By Lauren Wise
By Anthony Sandoval
By New Times Staff
By Chris Parker
By Glenn BurnSilver
By Lauren Wise
By Jason P. Woodbury
By Chase Kamp
For local pop musician Adrian Smith (late of Sugar High/Autumn Teen Sound, currently with Crashbar), the Pepper film was his entree into Beatle music and, more important, Aerosmith.
"I didn't even know it was a rock 'n' roll movie, I thought it was going to be a war picture. I remember really digging the movie and feeling really sad when Peter was singing 'Carry That Weight' when Strawberry was dead. I've always been kind of a sap," Smith says. (Smith fesses up to using the "something in my eye" defense, too.)
"But I did get something out of that flick that stays with me to this day, and that's a huge love for Aerosmith. Remember Aerosmith played the Future Villain Band. They were like this nasty, sexy, sleazy, dangerous bunch of guys, and I remember being affected. I went out and bought the single ["Come Together"], held a portable cassette recorder to my close-and-play phonograph speakers and filled a whole 60-minute tape front to back with that song. The Aerosmith version. When I first heard the Beatle version, I was disappointed."
A lot of people were similarly disappointed to see their fanciful image of "Henry the Horse dancing the waltz" translated into two guys roller-skating in a musty mule costume. "Those guys had too much money, and they were riding too high," Adrian says, nodding. "Like one of those great ideas you get when you're drunk. No dialogue. We'll tell the whole story with Beatle songs. It was an odd movie, but there were a lot of overly ambitious musicals coming out at the time, like Xanadu."
Surprisingly, in a recent Entertainment Weekly home-video roundup of the worst rock films, Pepper is conspicuously absent among dross like the Village People's Can't Stop the Music and the recent Spice World. Is Pepper on its way to becoming a misunderstood cult classic? Well, let's come together right now and watch it again, okay? You bring the popcorn and I'll man the stomach pump.
Amazingly enough, this script was cooked up by a New York Times film critic, Henry Edwards. Maybe he remembered the earlier film All This and World War II, which showed grainy newsreel footage to badly rerecorded Beatle tunes. Anyhow, in this turkazoid, World War II officially ended because Sgt. Pepper taught the band to play so splendidly that everyone put down their weapons to listen. Or maybe it was to cover their ears to escape George Burns' listless narration (more on that later).
It takes Pepperland 20 years to decide it needs a new band after the original Pepper kicks, so Billy Shears (Frampton)) enlists the Hendersons (the Bee Gees) to play. A big cigar-chomping record executive flies them out to L.A. and signs them to a record contract after a PG-rated orgy.
Meanwhile, back in Pepperland, evil people who hate joy and love but somehow manage to love money plot to steal Sgt. Pepper's instruments, which magically maintain the peace. Edwards must've also remembered seeing the animated Yellow Submarine, which handled the same convoluted themes in a far more adult manner.
Noteworthy Observations About the Movie:
1. What looks like it could turn into a lesbian love scene early on (yay!) turns out to be Sandy Farina (Strawberry Fields) kissing the girlish Peter Frampton (boo!).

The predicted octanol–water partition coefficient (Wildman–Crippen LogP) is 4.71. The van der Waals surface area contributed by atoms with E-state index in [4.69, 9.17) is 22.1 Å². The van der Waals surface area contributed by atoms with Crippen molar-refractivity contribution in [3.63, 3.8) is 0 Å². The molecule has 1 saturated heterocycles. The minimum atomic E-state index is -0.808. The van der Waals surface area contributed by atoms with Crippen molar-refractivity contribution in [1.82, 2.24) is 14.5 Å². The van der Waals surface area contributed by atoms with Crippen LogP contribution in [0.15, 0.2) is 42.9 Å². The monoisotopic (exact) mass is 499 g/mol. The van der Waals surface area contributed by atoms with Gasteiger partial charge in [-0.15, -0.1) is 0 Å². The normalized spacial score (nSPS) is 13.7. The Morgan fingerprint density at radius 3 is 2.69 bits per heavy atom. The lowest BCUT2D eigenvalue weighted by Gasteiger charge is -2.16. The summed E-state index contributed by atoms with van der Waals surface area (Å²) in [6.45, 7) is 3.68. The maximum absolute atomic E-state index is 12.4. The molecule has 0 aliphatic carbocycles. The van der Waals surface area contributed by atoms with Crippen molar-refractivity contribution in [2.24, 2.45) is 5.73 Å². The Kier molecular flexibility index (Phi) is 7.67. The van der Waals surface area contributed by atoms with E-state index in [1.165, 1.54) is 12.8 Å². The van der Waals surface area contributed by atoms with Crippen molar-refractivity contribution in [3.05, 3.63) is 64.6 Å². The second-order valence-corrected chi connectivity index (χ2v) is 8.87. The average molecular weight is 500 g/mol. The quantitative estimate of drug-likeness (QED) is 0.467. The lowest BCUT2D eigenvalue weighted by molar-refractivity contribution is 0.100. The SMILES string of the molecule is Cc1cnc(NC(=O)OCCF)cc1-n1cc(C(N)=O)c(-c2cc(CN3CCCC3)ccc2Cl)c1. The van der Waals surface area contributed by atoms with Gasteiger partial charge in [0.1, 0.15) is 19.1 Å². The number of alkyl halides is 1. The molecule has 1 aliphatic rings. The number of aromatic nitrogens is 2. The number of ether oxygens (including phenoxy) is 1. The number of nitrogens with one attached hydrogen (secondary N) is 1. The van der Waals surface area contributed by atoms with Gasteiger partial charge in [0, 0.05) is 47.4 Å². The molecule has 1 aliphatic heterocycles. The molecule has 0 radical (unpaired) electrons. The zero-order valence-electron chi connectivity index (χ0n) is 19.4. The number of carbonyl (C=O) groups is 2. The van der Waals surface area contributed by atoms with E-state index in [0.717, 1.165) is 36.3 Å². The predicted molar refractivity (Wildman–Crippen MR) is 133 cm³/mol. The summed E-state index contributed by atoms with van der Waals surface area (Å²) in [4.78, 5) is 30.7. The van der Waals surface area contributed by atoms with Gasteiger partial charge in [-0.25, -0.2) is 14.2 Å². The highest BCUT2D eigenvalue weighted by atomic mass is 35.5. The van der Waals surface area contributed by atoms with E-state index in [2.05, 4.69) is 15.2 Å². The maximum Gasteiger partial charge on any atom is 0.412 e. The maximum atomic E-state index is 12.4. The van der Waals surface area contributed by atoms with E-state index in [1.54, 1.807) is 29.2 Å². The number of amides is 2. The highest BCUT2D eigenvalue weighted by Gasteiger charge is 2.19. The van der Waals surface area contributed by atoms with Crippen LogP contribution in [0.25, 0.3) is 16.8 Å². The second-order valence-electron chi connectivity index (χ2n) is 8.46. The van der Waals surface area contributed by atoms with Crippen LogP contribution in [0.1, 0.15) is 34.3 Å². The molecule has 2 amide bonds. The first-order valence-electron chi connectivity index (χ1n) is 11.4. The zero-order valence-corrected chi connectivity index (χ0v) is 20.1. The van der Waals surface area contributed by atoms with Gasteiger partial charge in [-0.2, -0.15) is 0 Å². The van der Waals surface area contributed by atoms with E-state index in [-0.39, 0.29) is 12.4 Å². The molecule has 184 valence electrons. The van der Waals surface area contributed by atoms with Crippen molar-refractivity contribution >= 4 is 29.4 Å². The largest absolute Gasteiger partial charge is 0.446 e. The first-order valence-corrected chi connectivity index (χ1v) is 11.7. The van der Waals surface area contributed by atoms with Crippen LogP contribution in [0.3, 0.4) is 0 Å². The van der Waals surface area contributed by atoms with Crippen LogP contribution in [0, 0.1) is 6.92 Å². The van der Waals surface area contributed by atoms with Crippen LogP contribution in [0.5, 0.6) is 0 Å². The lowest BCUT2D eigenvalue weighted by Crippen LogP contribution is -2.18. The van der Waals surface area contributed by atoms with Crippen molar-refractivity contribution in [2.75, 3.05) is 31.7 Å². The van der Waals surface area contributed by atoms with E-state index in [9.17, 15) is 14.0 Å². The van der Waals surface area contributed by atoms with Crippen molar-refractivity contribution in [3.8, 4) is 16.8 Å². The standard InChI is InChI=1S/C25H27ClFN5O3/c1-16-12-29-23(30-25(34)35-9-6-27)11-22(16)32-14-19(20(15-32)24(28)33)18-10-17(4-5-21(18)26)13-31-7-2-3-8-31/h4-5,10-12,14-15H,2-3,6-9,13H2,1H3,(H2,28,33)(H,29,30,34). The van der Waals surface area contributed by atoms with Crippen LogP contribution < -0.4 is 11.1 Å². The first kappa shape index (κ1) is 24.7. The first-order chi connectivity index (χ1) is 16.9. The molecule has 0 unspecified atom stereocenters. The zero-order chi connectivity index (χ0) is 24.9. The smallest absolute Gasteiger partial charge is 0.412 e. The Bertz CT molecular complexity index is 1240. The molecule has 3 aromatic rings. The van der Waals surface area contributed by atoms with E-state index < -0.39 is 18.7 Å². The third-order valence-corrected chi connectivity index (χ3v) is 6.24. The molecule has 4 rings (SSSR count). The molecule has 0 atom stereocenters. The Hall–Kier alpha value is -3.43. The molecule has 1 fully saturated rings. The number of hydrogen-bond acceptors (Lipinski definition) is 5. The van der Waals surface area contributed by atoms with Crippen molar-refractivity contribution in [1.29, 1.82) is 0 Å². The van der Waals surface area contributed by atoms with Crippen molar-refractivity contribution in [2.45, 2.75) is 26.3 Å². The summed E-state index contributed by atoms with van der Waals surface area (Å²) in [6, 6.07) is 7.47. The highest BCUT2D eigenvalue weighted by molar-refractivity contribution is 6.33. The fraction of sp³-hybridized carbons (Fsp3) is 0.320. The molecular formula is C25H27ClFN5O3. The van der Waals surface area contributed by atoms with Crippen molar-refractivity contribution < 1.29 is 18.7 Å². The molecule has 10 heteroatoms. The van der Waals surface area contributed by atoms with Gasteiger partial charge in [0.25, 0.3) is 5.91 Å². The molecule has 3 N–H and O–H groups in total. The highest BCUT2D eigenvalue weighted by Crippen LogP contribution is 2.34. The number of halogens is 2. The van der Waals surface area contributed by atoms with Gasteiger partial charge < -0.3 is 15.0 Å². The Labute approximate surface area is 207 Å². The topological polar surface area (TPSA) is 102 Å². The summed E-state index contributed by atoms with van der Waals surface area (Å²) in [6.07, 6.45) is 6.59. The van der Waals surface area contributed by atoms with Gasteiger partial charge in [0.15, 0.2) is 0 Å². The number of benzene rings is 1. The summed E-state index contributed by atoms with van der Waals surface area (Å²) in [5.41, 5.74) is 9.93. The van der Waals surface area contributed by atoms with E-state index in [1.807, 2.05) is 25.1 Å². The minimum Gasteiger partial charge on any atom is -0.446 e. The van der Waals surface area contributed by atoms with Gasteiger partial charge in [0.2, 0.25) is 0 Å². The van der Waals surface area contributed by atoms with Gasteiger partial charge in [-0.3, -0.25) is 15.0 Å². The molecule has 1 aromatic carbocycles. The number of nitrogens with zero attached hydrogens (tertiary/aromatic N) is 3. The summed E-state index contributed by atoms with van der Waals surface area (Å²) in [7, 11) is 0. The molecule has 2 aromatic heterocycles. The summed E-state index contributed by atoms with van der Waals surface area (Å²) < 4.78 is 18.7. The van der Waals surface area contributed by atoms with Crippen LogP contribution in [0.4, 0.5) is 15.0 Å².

2. Maurice Gibb, an exceptional bass player in real life, is forced to be the drummer in Sgt. Pepper's band because he has less hair than the other two Bee Gees. That's scalp discrimination!
3. The fictitious record label BD Records has a bloated red pig for a logo, a dead ringer for RSO's red cash cow.
4. All the evil people in this movie smoke and hang out with black girls. Mean Mr. Mustard even has two black chickaroo robots!
5. Denise's Web site points to this reality check--Lucy's band Lucy in the Sky With Diamonds has three songs in the Top 10, yet she's the chauffeur for BD Brockhurst, the record executive. You've heard of people, er umph, sucking up before the deal is inked, but after? Hold on, aren't the Bee Gees doing this grunt work for Stigwood after releasing the biggest-selling album of all time?
6. As silent film stars, The Bee Gees' enthusiasm seems inappropriately placed, which means their next film shoulda been an infomercial. In stark contrast is the constantly squinting Frampton. Unless he's singing, Billy Shears looks as if his dick is about to be sheared by a pencil sharpener. When he's about to be seduced, he looks as bashful as the Beaver going to Wally for secondhand carnal knowledge.
7. The actor who portrays Strawberry Fields' dad is some loser in Felix Unger's opera group on The Odd Couple series. Thank goodness he doesn't get to sing, but Donald Pleasence, Frankie Howerd, George Burns and Steve Martin, who have no singing ability whatsoever, each gets at least one number!
8. Getting George Burns to narrate must've been an afterthought because the musicians couldn't execute any lines that weren't chopped up on a mirror.
9. When Burns' character, Mr. Kite, is captured, bound and gagged, the movie loses linear narration for about 15 minutes. Then try following this sequence. Strawberry leaves Pepperland, which has become an orgy of disco-video arcades and motels with adult movies, rooms by the hour and (shudder, shudder) waterbeds!! Once she ventures out to Los Angeles, she sees billboards of Sgt. Pepper and Lucy in the Sky With Diamonds. Suddenly they come to life, Lucy seduces Billy Shears and they kiss. The song's over, and Strawberry realizes, Whew! they were only billboards. Later, she goes to the recording studio and confronts Billy that his billboard likeness has been unfaithful. Look, we told you she was virginal!
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